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NEWS

OPINION: What is sub-optimal performance, and is it losing you revenue?
Sep 16, 2020
Rosa Gindele
Rosa Gindele, Head of Analysis and Optimisation

In life, sub-optimal performance is never a good thing.  For elite Olympic athletes and wind turbines the same principles apply. If each aren’t reaching their full potential, even by a very small percentage, the results at the end of the day can be disappointing 

 

In the last few years our industry has come a long way with our availability aims. For a long time, the norm was to push for higher time-based availabilities, but those now seem set to be left behind in-favour of production-based availabilities, and even revenue-based availabilitiesThe key is to incentivise revenue, not just the hours that the turbine can operate. Essentially, there is a desire to make turbines work smarter rather than harder. 

 

But it’s not just up to the operations and maintenance (O&M) contractors to maximise production. We’ve typically left it to them to do the right thing, for example, schedule maintenance during low wind periods, and increasingly we are incentivising this behaviour. However, good technical asset management is all about maximising project yield, some of which means minimising operating losses. 

 

RES also has a history as an asset owner. That means our default mindset has been to optimise the asset value from day 1 of takeover. We saw that RES operated sites were performing better than industry standard in availability and sub-optimal performance losses and so sought to investigate this further. We commissioned a study with DNV-GL to independently establish this. The results showed that wind farms managed by RES perform1% better than industry standard. 

 

The standard assumption is that sub-optimal performance reduces yield by 0.5%, which, on a 40 MW wind farm could mean £40k in annual revenue. But sub-optimal performance is not as well understood in the industry as downtime. Owners may be losing revenue without even realising even if the blades are turning.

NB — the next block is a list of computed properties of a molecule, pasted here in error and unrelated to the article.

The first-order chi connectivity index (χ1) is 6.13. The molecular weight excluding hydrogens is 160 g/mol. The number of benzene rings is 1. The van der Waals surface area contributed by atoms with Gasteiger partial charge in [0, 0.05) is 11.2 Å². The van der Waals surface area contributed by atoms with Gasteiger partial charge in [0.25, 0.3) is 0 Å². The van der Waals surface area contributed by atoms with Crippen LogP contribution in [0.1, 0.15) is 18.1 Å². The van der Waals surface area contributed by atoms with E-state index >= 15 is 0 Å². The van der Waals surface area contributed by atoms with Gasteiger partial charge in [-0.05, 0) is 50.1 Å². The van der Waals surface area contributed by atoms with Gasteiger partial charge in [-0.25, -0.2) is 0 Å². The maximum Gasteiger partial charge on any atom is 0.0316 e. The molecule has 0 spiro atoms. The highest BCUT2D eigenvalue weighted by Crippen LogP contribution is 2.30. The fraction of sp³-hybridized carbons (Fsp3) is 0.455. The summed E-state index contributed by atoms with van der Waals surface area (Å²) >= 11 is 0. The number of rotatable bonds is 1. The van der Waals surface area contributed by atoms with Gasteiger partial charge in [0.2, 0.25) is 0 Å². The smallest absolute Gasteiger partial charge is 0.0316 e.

So, what is sub-optimal performance and why is RES good at avoiding it? Sub-optimal performance losses occur whilst the turbine is running (not downtime) but not due to planned curtailments which would have been taken into account in the energy yield. Some examples are: a technician leaving an incorrect curtailment on a turbine after servicing, or a turbine automatically derating because of an overheated component. 

 

  • Turbine Downtime: loss of generation due to turbines not running 

  • BoP Downtime: loss of generation due to BoP not working e.g. transformer/HV outage. 

  • Sub-optimal performance: loss of generation due to turbines running, but not generating as much as they should e.g. accidental de-rating. 

 

 

 

Figure 1. Illustration of sub-optimal performance (turbine is running but not generating optimally) 

DNV GL has concluded that RES operated projects have much less sub-optimal performance than the industry standard benchmark”. In fact DNV GL can hardly detect any sub-optimal performance on our projects.  

So why is RES industry leading in stopping these issues? 

 

  • Proactive power curve analysis – regular and intelligent analysis is fundamental.  Clients often come to us with problem site or a site that’s performing below budget and initiate an in-depth variance analysis. However, compound issues are hard to solve as it can be difficult to differentiate issues in the data, i.e. is that lost production due to incorrect curtailments or a power curve issue? A much better approach is to undertake regular analysis of site power curves. #

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  • Understand normal behaviour – power curve analysis needs to be based on a robust understanding of the normal performance of the turbines. This means ditching the warranted power curves which refer to free-stream wind speed, not nacelle-measured wind speed which can quite different. It also means understanding the expected curtailment pattern as suboptimal performance can easily hide when there are complex curtailment power curves in play. 
     

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The industry is moving towards a new way of thinking about performance. Using downtime as a key indicator of performance is slowly melting away as we begin to embrace more sophisticated methods. At RES we have the expertise and experience to use data in ways which can detect and correct sub-optimal performance before it makes a major impact on the bottom line.